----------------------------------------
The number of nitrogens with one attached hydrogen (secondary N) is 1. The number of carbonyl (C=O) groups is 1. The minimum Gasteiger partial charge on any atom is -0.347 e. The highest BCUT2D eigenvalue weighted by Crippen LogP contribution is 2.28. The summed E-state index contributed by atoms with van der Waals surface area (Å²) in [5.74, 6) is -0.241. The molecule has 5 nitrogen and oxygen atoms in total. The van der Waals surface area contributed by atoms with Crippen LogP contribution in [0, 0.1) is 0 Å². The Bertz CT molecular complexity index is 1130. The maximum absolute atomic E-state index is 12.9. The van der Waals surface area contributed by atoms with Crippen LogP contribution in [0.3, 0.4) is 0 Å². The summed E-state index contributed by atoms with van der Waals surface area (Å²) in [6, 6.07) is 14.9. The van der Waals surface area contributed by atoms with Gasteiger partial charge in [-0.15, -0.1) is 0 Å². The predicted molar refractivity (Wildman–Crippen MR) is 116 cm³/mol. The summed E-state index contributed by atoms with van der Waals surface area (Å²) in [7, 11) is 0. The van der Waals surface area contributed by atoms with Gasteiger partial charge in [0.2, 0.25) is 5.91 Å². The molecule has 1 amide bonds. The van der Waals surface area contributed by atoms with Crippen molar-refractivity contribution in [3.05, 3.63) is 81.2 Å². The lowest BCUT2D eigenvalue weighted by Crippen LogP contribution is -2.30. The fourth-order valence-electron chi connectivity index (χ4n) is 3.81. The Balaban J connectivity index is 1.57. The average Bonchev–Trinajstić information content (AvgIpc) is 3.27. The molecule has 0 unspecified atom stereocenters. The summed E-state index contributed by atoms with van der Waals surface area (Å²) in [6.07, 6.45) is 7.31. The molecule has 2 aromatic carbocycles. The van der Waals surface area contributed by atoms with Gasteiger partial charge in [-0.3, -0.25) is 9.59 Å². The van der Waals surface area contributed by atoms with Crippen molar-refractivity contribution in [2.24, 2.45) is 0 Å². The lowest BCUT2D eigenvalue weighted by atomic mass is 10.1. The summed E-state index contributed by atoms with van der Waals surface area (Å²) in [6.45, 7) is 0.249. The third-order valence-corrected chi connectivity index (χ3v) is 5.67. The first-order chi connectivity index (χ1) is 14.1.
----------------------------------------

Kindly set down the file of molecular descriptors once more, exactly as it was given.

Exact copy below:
The number of nitrogens with one attached hydrogen (secondary N) is 1. The number of carbonyl (C=O) groups is 1. The minimum Gasteiger partial charge on any atom is -0.347 e. The highest BCUT2D eigenvalue weighted by Crippen LogP contribution is 2.28. The summed E-state index contributed by atoms with van der Waals surface area (Å²) in [5.74, 6) is -0.241. The molecule has 5 nitrogen and oxygen atoms in total. The van der Waals surface area contributed by atoms with Crippen LogP contribution in [0, 0.1) is 0 Å². The Bertz CT molecular complexity index is 1130. The maximum absolute atomic E-state index is 12.9. The van der Waals surface area contributed by atoms with Crippen LogP contribution in [0.3, 0.4) is 0 Å². The summed E-state index contributed by atoms with van der Waals surface area (Å²) in [6, 6.07) is 14.9. The van der Waals surface area contributed by atoms with Gasteiger partial charge in [-0.15, -0.1) is 0 Å². The predicted molar refractivity (Wildman–Crippen MR) is 116 cm³/mol. The summed E-state index contributed by atoms with van der Waals surface area (Å²) in [7, 11) is 0. The van der Waals surface area contributed by atoms with Gasteiger partial charge in [0.2, 0.25) is 5.91 Å². The molecule has 1 amide bonds. The van der Waals surface area contributed by atoms with Crippen molar-refractivity contribution in [3.05, 3.63) is 81.2 Å². The lowest BCUT2D eigenvalue weighted by Crippen LogP contribution is -2.30. The fourth-order valence-electron chi connectivity index (χ4n) is 3.81. The Balaban J connectivity index is 1.57. The average Bonchev–Trinajstić information content (AvgIpc) is 3.27. The molecule has 0 unspecified atom stereocenters. The summed E-state index contributed by atoms with van der Waals surface area (Å²) in [6.07, 6.45) is 7.31. The molecule has 2 aromatic carbocycles. The van der Waals surface area contributed by atoms with Gasteiger partial charge in [-0.3, -0.25) is 9.59 Å². The van der Waals surface area contributed by atoms with Crippen molar-refractivity contribution in [2.24, 2.45) is 0 Å². The lowest BCUT2D eigenvalue weighted by atomic mass is 10.1. The summed E-state index contributed by atoms with van der Waals surface area (Å²) in [6.45, 7) is 0.249. The third-order valence-corrected chi connectivity index (χ3v) is 5.67. The first-order chi connectivity index (χ1) is 14.1.